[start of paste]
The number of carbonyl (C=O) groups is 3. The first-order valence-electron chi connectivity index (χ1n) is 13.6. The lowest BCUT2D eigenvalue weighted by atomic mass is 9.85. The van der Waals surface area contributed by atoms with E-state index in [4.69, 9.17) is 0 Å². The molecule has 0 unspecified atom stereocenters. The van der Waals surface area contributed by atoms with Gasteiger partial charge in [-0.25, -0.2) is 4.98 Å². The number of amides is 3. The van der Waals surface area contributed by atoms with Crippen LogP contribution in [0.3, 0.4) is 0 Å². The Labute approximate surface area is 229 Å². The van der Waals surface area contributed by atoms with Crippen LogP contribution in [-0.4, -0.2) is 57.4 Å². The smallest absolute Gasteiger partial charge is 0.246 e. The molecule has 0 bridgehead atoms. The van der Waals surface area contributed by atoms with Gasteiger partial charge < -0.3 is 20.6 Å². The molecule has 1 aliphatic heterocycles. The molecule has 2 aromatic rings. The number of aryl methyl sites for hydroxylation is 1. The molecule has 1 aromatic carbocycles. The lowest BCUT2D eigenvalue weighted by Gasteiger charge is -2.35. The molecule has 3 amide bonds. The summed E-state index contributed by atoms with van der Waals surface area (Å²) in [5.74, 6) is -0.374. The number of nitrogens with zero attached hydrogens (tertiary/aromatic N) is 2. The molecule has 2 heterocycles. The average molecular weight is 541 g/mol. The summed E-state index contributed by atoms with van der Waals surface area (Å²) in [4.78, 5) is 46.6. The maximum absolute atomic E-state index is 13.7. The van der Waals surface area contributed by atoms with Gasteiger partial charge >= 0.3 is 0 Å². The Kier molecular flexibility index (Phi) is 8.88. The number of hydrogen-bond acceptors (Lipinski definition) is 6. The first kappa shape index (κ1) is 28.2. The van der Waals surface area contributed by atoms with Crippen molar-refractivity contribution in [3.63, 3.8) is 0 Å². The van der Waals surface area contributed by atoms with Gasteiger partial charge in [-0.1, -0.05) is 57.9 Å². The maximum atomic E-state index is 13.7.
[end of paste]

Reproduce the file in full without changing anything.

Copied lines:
The number of carbonyl (C=O) groups is 3. The first-order valence-electron chi connectivity index (χ1n) is 13.6. The lowest BCUT2D eigenvalue weighted by atomic mass is 9.85. The van der Waals surface area contributed by atoms with E-state index in [4.69, 9.17) is 0 Å². The molecule has 0 unspecified atom stereocenters. The van der Waals surface area contributed by atoms with Gasteiger partial charge in [-0.25, -0.2) is 4.98 Å². The number of amides is 3. The van der Waals surface area contributed by atoms with Crippen LogP contribution in [0.3, 0.4) is 0 Å². The Labute approximate surface area is 229 Å². The van der Waals surface area contributed by atoms with Crippen LogP contribution in [-0.4, -0.2) is 57.4 Å². The smallest absolute Gasteiger partial charge is 0.246 e. The molecule has 0 bridgehead atoms. The van der Waals surface area contributed by atoms with Gasteiger partial charge < -0.3 is 20.6 Å². The molecule has 1 aliphatic heterocycles. The molecule has 2 aromatic rings. The number of aryl methyl sites for hydroxylation is 1. The molecule has 1 aromatic carbocycles. The lowest BCUT2D eigenvalue weighted by Gasteiger charge is -2.35. The molecule has 3 amide bonds. The summed E-state index contributed by atoms with van der Waals surface area (Å²) in [5.74, 6) is -0.374. The number of nitrogens with zero attached hydrogens (tertiary/aromatic N) is 2. The molecule has 2 heterocycles. The average molecular weight is 541 g/mol. The summed E-state index contributed by atoms with van der Waals surface area (Å²) in [4.78, 5) is 46.6. The maximum absolute atomic E-state index is 13.7. The van der Waals surface area contributed by atoms with Gasteiger partial charge >= 0.3 is 0 Å². The Kier molecular flexibility index (Phi) is 8.88. The number of hydrogen-bond acceptors (Lipinski definition) is 6. The first kappa shape index (κ1) is 28.2. The van der Waals surface area contributed by atoms with Crippen molar-refractivity contribution in [3.63, 3.8) is 0 Å². The van der Waals surface area contributed by atoms with Gasteiger partial charge in [-0.1, -0.05) is 57.9 Å². The maximum atomic E-state index is 13.7.